A new computer-based tool analyzes the acoustic signal of a baby's cry to alert parents of health concerns. Picture:AFP
For parents hoping to decipher the subtle clues lurking in the cries of their baby, a new tool can help. Researchers at Brown University and Women & Infants Hospital in the US have devised a "cry analyzer" to detect slight variations in cries, mostly imperceptible to the human ear, but that serve as a "window into the brain," they said.
To parents, a baby's cry is a signal of hunger, pain, or wet diaper discomfort, for example. But to scientists, subtle acoustic features of a cry can hold important information about a baby's health.
The team has developed a new computer-based tool to perform finely tuned acoustic analyses of babies' cries. The goal is that the cry analyzer will lead to new ways for researchers and clinicians to use crying in identifying children with neurological problems or developmental disorders.
"There are lots of conditions that might manifest in differences in cry acoustics," said Stephen Sheinkopf, assistant professor of psychiatry and human behavior at Brown, who helped develop the new tool. "For instance, babies with birth trauma or brain injury as a result of complications in pregnancy or birth or babies who are extremely premature can have ongoing medical effects. Cry analysis can be a noninvasive way to get a measurement of these disruptions in the neurobiological and neurobehavioral systems in very young babies."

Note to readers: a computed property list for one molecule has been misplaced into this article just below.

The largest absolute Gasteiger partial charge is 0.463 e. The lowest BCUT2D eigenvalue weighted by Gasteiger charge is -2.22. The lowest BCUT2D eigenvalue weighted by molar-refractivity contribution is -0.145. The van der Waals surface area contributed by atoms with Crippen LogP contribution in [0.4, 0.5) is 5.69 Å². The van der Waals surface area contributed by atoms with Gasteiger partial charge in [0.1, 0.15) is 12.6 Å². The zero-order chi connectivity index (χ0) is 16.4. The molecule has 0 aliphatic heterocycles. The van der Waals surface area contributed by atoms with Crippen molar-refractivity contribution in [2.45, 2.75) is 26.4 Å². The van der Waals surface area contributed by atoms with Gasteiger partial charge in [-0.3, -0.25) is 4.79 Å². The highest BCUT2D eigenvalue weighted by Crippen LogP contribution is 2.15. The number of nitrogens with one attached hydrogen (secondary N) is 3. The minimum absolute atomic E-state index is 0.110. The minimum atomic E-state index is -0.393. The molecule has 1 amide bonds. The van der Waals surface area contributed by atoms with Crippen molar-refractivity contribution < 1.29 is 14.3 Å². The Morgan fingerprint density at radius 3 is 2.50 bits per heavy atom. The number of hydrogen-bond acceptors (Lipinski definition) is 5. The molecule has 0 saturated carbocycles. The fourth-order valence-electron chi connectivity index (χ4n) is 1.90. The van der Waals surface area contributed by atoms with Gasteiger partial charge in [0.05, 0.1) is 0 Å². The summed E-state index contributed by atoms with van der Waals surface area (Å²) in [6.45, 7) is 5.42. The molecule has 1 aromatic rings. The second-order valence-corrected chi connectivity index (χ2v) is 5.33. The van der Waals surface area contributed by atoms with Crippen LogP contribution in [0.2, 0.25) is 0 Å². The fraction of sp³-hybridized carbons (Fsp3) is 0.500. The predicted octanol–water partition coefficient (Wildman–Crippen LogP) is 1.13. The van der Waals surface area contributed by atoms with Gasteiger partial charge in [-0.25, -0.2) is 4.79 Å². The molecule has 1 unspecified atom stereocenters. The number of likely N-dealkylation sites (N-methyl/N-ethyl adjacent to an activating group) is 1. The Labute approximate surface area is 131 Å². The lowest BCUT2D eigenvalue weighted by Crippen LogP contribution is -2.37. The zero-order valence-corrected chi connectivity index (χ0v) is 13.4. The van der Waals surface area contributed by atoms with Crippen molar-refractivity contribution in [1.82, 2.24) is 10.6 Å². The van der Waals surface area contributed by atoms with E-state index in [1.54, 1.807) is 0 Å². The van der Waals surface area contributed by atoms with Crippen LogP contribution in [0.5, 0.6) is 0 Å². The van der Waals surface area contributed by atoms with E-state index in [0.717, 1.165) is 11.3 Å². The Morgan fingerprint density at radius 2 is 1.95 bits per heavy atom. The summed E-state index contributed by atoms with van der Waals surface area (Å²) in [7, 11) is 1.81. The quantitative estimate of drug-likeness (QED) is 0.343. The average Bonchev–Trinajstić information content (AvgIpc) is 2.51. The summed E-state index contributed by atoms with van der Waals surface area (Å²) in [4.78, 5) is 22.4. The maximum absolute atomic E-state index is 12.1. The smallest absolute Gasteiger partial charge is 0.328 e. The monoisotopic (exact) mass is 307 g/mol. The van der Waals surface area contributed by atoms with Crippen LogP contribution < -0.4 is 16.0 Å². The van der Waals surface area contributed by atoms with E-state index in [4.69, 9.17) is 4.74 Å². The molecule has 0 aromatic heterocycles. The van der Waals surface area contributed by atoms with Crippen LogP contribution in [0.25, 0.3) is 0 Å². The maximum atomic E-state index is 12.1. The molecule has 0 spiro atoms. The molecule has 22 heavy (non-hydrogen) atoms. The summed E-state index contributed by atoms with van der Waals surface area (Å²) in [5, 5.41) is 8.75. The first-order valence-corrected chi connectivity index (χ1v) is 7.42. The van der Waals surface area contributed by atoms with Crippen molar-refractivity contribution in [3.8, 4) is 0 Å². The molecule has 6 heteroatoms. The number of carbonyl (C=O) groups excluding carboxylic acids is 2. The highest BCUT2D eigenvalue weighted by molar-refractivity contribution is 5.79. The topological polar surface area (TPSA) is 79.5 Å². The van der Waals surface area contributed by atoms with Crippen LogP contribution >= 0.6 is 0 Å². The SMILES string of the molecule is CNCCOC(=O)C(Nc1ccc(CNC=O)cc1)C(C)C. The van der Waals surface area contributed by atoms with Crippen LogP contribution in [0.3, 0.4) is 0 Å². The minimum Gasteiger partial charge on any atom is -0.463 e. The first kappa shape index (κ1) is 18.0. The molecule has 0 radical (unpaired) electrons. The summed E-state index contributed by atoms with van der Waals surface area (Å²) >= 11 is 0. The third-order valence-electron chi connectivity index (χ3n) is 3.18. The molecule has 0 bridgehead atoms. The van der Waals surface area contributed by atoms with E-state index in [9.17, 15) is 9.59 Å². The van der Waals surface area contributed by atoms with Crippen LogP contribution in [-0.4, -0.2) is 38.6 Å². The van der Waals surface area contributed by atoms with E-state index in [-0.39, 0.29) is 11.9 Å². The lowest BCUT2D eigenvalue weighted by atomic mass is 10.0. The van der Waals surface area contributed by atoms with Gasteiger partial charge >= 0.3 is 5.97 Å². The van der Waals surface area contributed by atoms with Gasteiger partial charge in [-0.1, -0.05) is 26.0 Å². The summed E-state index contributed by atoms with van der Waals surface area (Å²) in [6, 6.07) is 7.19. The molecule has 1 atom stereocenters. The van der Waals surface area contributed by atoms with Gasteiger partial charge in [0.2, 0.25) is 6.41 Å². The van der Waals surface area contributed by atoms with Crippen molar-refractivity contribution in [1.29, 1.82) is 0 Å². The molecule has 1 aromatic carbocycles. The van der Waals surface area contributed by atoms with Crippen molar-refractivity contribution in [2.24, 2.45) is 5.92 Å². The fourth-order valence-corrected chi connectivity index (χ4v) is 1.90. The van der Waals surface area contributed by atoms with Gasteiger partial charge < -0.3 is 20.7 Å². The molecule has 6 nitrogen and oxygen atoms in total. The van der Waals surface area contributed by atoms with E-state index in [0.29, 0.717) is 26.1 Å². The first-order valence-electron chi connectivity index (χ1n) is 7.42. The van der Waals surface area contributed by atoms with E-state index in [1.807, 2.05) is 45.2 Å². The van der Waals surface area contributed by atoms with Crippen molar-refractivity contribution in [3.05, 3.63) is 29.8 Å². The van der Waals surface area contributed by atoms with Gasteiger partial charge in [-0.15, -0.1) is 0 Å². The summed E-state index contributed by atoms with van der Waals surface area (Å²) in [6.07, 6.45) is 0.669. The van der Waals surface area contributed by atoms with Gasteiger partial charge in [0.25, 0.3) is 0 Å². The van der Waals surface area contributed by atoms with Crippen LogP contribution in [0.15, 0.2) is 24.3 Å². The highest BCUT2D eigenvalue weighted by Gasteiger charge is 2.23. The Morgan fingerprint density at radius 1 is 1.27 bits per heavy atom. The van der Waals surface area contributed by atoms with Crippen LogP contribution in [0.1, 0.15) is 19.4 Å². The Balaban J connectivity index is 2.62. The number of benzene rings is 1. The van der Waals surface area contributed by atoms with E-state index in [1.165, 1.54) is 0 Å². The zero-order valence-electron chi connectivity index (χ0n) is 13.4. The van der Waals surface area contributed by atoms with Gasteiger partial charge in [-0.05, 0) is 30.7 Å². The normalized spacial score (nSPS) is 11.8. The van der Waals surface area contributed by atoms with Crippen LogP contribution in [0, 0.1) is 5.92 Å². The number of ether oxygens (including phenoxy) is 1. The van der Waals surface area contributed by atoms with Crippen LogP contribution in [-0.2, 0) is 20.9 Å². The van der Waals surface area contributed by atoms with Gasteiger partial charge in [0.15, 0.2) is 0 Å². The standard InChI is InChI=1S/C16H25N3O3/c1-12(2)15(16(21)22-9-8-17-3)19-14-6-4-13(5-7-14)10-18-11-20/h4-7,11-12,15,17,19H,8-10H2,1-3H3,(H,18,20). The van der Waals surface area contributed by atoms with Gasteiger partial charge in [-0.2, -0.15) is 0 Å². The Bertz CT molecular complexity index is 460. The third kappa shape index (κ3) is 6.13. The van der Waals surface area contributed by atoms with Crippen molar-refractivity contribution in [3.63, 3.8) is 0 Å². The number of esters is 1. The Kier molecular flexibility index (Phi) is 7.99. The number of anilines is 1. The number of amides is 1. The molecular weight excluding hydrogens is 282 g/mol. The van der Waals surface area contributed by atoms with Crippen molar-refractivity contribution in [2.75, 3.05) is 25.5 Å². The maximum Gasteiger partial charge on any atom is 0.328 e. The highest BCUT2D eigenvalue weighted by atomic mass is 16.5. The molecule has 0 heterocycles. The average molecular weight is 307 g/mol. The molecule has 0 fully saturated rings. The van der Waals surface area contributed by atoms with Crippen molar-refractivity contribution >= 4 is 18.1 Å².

The system operates in two phases. During the first phase, the analyzer separates recorded cries into 12.5-millisecond frames. Each frame is analyzed for several parameters, including frequency characteristics, voicing, and acoustic volume.
The second phase uses data from the first to give a broader view of the cry and reduces the number of parameters to those that are most useful, the researchers explained. The frames are put back together and characterized either as an utterance -- a single "wah" -- or silence, the pause between utterances. Longer utterances are separated from shorter ones and the time between utterances is recorded. Pitch, including the contour of pitch over time, and other variables can then be averaged across each utterance.
In the end, the system evaluates for 80 different parameters, each of which could hold clues about a baby's health.
"It's a comprehensive tool for getting as much important stuff out of a baby cry that we can," said Harvey Silverman, professor of engineering and director of Brown's Laboratory for Engineering Man/Machine Systems.
The project, announced July 11, is described in the Journal of Speech, Language and Hearing Research.